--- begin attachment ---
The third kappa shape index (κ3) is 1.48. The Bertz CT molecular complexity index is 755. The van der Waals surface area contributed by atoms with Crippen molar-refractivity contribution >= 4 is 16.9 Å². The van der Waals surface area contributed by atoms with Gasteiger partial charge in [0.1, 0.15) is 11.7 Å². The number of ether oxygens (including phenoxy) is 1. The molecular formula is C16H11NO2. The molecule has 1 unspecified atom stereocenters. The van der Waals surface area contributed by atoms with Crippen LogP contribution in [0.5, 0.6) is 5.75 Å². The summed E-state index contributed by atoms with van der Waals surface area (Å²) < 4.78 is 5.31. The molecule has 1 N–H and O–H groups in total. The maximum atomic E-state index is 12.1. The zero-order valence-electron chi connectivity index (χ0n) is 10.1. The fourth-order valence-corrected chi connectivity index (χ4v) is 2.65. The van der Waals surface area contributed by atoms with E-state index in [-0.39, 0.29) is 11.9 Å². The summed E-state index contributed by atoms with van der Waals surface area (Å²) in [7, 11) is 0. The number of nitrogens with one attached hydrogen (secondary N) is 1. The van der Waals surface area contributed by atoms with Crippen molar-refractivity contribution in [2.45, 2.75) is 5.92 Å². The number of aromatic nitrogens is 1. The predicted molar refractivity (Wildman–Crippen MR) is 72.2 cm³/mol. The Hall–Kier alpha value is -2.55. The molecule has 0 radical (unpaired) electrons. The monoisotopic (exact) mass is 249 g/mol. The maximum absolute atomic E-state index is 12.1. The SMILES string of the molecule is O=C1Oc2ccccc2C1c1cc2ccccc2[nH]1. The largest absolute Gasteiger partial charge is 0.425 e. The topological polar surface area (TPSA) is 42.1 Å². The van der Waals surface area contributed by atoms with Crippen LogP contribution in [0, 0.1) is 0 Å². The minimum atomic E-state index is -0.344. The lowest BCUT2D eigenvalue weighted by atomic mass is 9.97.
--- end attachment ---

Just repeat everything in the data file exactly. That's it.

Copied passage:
The third kappa shape index (κ3) is 1.48. The Bertz CT molecular complexity index is 755. The van der Waals surface area contributed by atoms with Crippen molar-refractivity contribution >= 4 is 16.9 Å². The van der Waals surface area contributed by atoms with Gasteiger partial charge in [0.1, 0.15) is 11.7 Å². The number of ether oxygens (including phenoxy) is 1. The molecular formula is C16H11NO2. The molecule has 1 unspecified atom stereocenters. The van der Waals surface area contributed by atoms with Crippen LogP contribution in [0.5, 0.6) is 5.75 Å². The summed E-state index contributed by atoms with van der Waals surface area (Å²) < 4.78 is 5.31. The molecule has 1 N–H and O–H groups in total. The maximum atomic E-state index is 12.1. The zero-order valence-electron chi connectivity index (χ0n) is 10.1. The fourth-order valence-corrected chi connectivity index (χ4v) is 2.65. The van der Waals surface area contributed by atoms with E-state index in [-0.39, 0.29) is 11.9 Å². The summed E-state index contributed by atoms with van der Waals surface area (Å²) in [7, 11) is 0. The number of nitrogens with one attached hydrogen (secondary N) is 1. The van der Waals surface area contributed by atoms with Crippen molar-refractivity contribution in [2.45, 2.75) is 5.92 Å². The number of aromatic nitrogens is 1. The predicted molar refractivity (Wildman–Crippen MR) is 72.2 cm³/mol. The Hall–Kier alpha value is -2.55. The molecule has 0 radical (unpaired) electrons. The monoisotopic (exact) mass is 249 g/mol. The maximum absolute atomic E-state index is 12.1. The SMILES string of the molecule is O=C1Oc2ccccc2C1c1cc2ccccc2[nH]1. The largest absolute Gasteiger partial charge is 0.425 e. The topological polar surface area (TPSA) is 42.1 Å². The van der Waals surface area contributed by atoms with Crippen LogP contribution in [0, 0.1) is 0 Å². The minimum atomic E-state index is -0.344. The lowest BCUT2D eigenvalue weighted by atomic mass is 9.97.